To submit your comment online, go to http://www.regulations.gov, click on the “submit a comment” box, which will then become highlighted in blue. In the “Document Type” drop down menu select “Proposed Rule” and insert “USCG-2009-0311” in the “Keyword” box. Click “Search” then click on the balloon shape in the “Actions” column.If you submit your comments by mail or hand delivery, submit them in an unbound format, no larger than 81/2 by 11 inches, suitable for copying and electronic filing. If you submit them by mail and would like to know that they reached the Facility, please enclose a stamped, self-addressed postcard or envelope. We will consider all comments and material received during the comment period.

B. Viewing Comments and Documents

To view comments, as well as documents mentioned in this preamble as being available in the docket, go to http://www.regulations.gov, click on the “read comments” box, which will then become highlighted in blue. In the “Keyword” box insert “USCG-2009-0311” and click “Search.” Click the “Open Docket Folder” in the “Actions” column. If you do not have access to the internet, you may also view the docket online by visiting the Docket Management Facility in Room W12-140 Start Printed Page 50923on the ground floor of the Department of Transportation West Building, 1200 New Jersey Avenue, SE., Washington, DC 20590, between 9 a.m. and 5 p.m., Monday through Friday, except Federal holidays. We have an agreement with the Department of Transportation to use the Docket Management Facility.

C. Privacy Act

Anyone can search the electronic form of comments received into any of our dockets by the name of the individual submitting the comment (or signing the comment, if submitted on behalf of an association, business, labor union, etc.). You may review a Privacy Act notice regarding our public dockets in the January 17, 2008 issue of the Federal Register (73 FR 3316).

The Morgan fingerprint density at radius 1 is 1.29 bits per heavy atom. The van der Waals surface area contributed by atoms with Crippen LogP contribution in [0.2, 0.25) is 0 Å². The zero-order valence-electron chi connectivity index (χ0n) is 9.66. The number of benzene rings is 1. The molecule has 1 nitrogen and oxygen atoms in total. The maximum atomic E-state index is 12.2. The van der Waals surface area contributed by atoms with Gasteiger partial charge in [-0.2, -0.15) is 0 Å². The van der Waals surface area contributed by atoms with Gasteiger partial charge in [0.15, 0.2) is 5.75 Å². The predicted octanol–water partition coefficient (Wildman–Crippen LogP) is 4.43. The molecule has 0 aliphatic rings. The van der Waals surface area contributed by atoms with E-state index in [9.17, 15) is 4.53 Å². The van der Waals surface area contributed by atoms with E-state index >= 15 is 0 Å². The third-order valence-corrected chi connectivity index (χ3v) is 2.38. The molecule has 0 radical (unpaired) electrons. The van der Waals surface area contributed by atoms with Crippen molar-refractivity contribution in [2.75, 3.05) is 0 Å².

D. Public Meeting

We do not now plan to hold a public meeting. But you may submit a request for one to the docket using one of the methods specified under ADDRESSES. In your request, explain why you believe a public meeting would be beneficial. If we determine that one would aid this rulemaking, we will hold one at a time and place announced by a later notice in the Federal Register.

II. Abbreviations

DHS Department of Homeland Security;

FR Federal Register;

§ Section symbol;

U.S.C. United States Code.

III. Regulatory Information

We are publishing this direct final rule under 33 CFR 1.05-55 because we do not expect an adverse comment. If no adverse comment or notice of intent to submit an adverse comment is received by December 31, 2009, this rule will become effective as stated in the DATES section. In that case, approximately 30 days before the effective date, we will publish a document in the Federal Register stating that no adverse comment was received and confirming that this rule will become effective as scheduled. However, if we receive an adverse comment or notice of intent to submit an adverse comment, we will publish a document in the Federal Register announcing the withdrawal of all or part of this direct final rule. If an adverse comment applies only to part of this rule (e.g., to an amendment, a paragraph, or a section) and it is possible to remove that part without defeating the purpose of this rule, we may adopt, as final, those parts of this rule on which no adverse comment was received. We will withdraw the part of this rule that was the subject of an adverse comment. If we decide to proceed with a rulemaking following receipt of an adverse comment, we will publish a separate notice of proposed rulemaking (NPRM) and provide a new opportunity for comment.

A comment is considered “adverse” if the comment explains why this rule or a part of this rule would be inappropriate, including a challenge to its underlying premise or approach, or would be ineffective or unacceptable without a change.

IV. Background